Every children's book needs illustrations. They help children understand the story that is being read, they foster spatial understanding and aesthetic imagining and invite the children to show things, re-tell the story and dream. The amount of illustrations that a book contains depends largely upon the age group that will enjoy it. From board books to picture books, to novels, the number of Illustrations, decreases as the child's age. Authors tend to have very clear ideas of how they would like their stories to look, but most of the times cannot draw as well as they can write - and that is when artists come to the rescue. They are given the completed text together with a briefing of information about the art style desired, the amount of illustrations that are needed, the printing format and then the creative juices can start flowing. For Arved's illustrations, Debby used a laborious method with enchanting results. This is how she describes her process:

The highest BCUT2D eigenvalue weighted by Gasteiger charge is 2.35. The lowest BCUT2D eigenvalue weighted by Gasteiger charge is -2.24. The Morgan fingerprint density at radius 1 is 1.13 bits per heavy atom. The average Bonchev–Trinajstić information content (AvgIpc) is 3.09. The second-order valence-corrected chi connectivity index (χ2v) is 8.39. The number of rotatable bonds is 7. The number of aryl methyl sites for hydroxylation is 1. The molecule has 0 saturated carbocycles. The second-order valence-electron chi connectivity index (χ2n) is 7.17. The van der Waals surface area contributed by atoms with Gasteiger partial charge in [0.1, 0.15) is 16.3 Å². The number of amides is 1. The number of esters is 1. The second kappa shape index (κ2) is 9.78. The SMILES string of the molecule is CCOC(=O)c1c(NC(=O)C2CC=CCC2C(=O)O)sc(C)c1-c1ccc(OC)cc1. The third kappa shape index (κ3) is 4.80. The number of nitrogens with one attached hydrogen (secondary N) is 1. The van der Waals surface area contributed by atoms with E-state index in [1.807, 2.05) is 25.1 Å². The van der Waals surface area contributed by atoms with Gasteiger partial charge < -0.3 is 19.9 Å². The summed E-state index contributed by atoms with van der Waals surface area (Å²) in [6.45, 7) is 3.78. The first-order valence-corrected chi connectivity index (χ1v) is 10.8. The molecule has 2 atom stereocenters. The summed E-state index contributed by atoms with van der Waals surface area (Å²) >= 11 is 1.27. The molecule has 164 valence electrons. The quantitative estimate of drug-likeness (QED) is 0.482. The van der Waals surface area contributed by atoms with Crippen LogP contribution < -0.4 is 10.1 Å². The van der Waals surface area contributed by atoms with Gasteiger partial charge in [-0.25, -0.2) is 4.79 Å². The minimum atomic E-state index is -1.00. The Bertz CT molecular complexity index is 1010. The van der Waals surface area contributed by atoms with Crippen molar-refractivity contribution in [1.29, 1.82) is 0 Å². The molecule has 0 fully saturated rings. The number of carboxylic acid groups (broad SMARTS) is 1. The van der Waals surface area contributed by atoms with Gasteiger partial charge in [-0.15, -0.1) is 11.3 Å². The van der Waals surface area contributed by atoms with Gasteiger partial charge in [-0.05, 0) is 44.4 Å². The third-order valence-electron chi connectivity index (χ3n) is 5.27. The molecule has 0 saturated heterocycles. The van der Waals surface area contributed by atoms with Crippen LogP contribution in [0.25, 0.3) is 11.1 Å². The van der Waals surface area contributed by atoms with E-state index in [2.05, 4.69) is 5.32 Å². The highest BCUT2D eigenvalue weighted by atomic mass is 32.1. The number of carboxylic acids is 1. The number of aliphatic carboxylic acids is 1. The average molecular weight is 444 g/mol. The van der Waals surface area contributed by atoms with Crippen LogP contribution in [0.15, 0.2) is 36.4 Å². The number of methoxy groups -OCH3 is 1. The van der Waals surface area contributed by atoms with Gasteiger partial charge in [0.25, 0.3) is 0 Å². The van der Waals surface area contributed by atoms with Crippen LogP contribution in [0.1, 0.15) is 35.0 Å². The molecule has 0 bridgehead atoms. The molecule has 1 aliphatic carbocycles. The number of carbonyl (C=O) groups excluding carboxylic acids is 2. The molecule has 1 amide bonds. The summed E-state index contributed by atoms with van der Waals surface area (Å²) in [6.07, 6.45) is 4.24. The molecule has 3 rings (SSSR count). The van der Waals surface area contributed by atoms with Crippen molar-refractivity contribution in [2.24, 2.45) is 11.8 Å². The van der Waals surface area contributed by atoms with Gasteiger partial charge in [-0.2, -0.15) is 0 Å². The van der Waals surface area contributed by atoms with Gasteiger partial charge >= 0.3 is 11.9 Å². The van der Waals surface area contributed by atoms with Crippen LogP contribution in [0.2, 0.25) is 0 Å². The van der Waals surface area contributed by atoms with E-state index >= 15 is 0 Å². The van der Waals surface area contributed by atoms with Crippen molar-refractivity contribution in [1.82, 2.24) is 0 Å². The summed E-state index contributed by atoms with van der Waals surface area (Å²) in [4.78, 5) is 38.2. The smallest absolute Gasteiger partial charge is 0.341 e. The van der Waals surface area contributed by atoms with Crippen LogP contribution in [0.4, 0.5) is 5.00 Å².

Come up with an idea.
Gather reference images: animals, trees etc.
Sketch out a drawing - in pencil or on the computer Using a light table - trace a cleaner version of the drawing Using ink + pen nibs do the final line art.
On a separate piece of watercolour paper - trace the drawing.
Paint the colour that will be layered under the inks using the computer.
Scan both colour and inks into the computer. Using software, combine layers and make any adjustments.
I still remember clearly, that day on a parkbench at the Weißensee, when I asked Debby if she would like to illustrate my book. I excitedly explained the story and showed her my holiday photos. At that time I had no idea of how drawn-out this process could be :-) And even when you have a completed story and all the illustrations, you don't have a book yet...